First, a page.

Balance is usually the rhetoric of the side that wishes to maintain a status quo in which they hold the most power. Enter the Keepers. At their helm and in the name of balance, poverty and inequality still run rampant in the City. A mythical serial killer is said to stalk the streets, but no one other than a lone inspector seems to credit her existence. After all, who in this city really cares if a few destitute children are butchered? Just quickly cart off the remains and swab the blood lest a noble trod in it and dirty their fine boots. It is the nature of the Keepers to do nothing until a threat either becomes too great to ignore or their position is threatened.

It’s in this climate that the thief – Garrett – is finally brought back into the fold to witness the prophecy of a new dark age, one which has the Keepers pretty upset. Because this time the threat does not come from without, but from within. Instead of waiting around for fate to catch up with him, Garrett intends to unravel the secrets of a mystery the Keepers are too afraid to confront directly.

You’ve probably guessed by now that I really like Thief. It’s a series that excites my imagination and whose world is a bit like a warm blanket. The City may be a crime infested, poverty-stricken hell, but it’s my hell, and one I love spending time in. Deadly Shadows is no exception, but it’s a game that carries the unfortunate weight of being perceived as less than its forebears.

There’s some truth to that. The first two are widely influential masterpieces, and Deadly Shadows ain’t that. But it doesn’t have to be, and we should dispel some of the lazy and simplistic arguments that have succeeded in degrading its reputation. It’s a taint that has infected Deadly Shadows' twin, Deus Ex: Invisible War, too. Both were released at the same time, both followed on from highly acclaimed games, and both were produced simultaneously on the same engine. They were also the last games Ion Storm made before closing its doors. Did either of them reach the heights of the original games? No, but that is too often conflated with a value judgement, spuriously passed off as a metric in and of itself.

There are those who will argue Deadly Shadows was “dumbed down” for consoles, which is a statement not worth crediting. Yes, console requirements were taken into consideration, which meant that levels were designed to be more compact. But you wouldn’t know it looking at some of the missions on display here. It's an admirably large, sprawling game, illumined by gorgeous real-time lighting. You’ll explore underwater caverns and their arcane cities, a storm-battered manor house on a local island crag, a vertigo-inducing clock tower and the haunting, unforgettable Shalebridge Cradle, with its bloody history given malevolent life.

The game is structured around different neighbourhoods in the City, which function as an interlocking hub system. You have to move between streets to access missions, all the while avoiding guards, picking pockets, and visiting your fences to stock up on supplies. There’s a few new additions in that department, including oil you can lather on the floor to trip up guards – leading to some pretty amusing slipping and sliding – and later the ability to climb walls like you’re Spider-Man. The City’s pretty fun, with different shops and taverns for you to rob, often with their own little side stories. It’s not as fully realised as the developers might have liked, but it works well enough on its own merits. It’s a glimpse of a future that never was, at least not with these developers.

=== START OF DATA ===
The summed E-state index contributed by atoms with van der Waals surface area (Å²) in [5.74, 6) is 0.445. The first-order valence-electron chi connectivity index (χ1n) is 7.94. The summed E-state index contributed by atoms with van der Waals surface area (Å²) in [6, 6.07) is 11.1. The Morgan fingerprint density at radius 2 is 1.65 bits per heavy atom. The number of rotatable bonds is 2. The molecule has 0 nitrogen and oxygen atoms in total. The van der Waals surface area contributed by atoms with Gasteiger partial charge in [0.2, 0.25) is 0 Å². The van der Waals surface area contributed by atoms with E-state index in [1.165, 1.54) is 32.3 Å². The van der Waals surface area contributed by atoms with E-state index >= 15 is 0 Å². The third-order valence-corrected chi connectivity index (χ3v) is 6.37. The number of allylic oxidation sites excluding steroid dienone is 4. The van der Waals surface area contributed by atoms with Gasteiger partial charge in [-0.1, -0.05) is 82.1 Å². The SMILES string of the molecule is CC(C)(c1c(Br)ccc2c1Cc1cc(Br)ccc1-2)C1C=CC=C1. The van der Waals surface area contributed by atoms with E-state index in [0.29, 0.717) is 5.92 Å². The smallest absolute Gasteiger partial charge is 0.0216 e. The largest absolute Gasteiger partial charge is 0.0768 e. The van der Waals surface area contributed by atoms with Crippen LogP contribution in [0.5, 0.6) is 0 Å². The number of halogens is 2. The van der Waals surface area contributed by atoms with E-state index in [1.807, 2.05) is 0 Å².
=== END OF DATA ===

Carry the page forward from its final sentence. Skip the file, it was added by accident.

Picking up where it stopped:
Did I mention the lighting was gorgeous? Guards now carry torches, meaning they can carve through the precious darkness on their beats. The amber glow of the flame in the game's perpetual twilight blue is a seductive visual. But then I think the Thief games have always looked great. The artistry of the first two is sometimes dismissed for being blocky and dark, but both feature striking, vivid colour choices and often truly inspired architecture. Deadly Shadows ably follows in their footsteps. Whilst you won’t see the bizarre outgrowths of the Maw or the Mechanists’ art-deco flourishes here, you’ll find an eerie medieval world alive with bursts of magic and the occult.

True to the spirit of the series, Deadly Shadows is a defiantly weird game. It is also a frightening game, hewing closer to horror than ever before. As Garrett embarks on this final quest, he finds himself cast in the role of detective, unravelling a tangled web of grisly murders stretching back across the years. It leads him to a hideous evil festering within the heart of that venerable agency of balance.

If Thief was nature exulted and Thief II nature crushed, then Thief III is nature transgressed. What is destiny when divined by corrupt intent? It might be that destiny was always meaningless – a mask worn by those fastidious keepers of balance to shield themselves from their own deficiencies, and the charade of prophecy their only means of tolerating the thief’s fiercely independent arc through a City they have so thoroughly failed.

The thief, then—the one true Keeper?

More often than not, Deadly Shadows is sublime.
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3.5 hrs on record
last played on Jan 23
14.1 hrs on record
last played on Jan 23
17.2 hrs on record
last played on Jan 22
----- Nov 22, 2021 @ 11:00am 
+rep:up_vote:

:xvalve:
Mohireza May 27, 2021 @ 11:54pm 
Your reviews are interesting. I like them. :pgms_2_bell:
Coach May 12, 2021 @ 1:29pm 
You should make a YouTube channel where you talk about games
I'd watch you. Your reviews are fantastically written.
luckz Mar 24, 2021 @ 11:10am 
Not just the reviews :3:
Charged Dreamer Mar 24, 2021 @ 10:36am 
your reviews are great! Keep up with the good work :winter2019happyyul:
Ross Mar 1, 2021 @ 6:49am 
Thanks!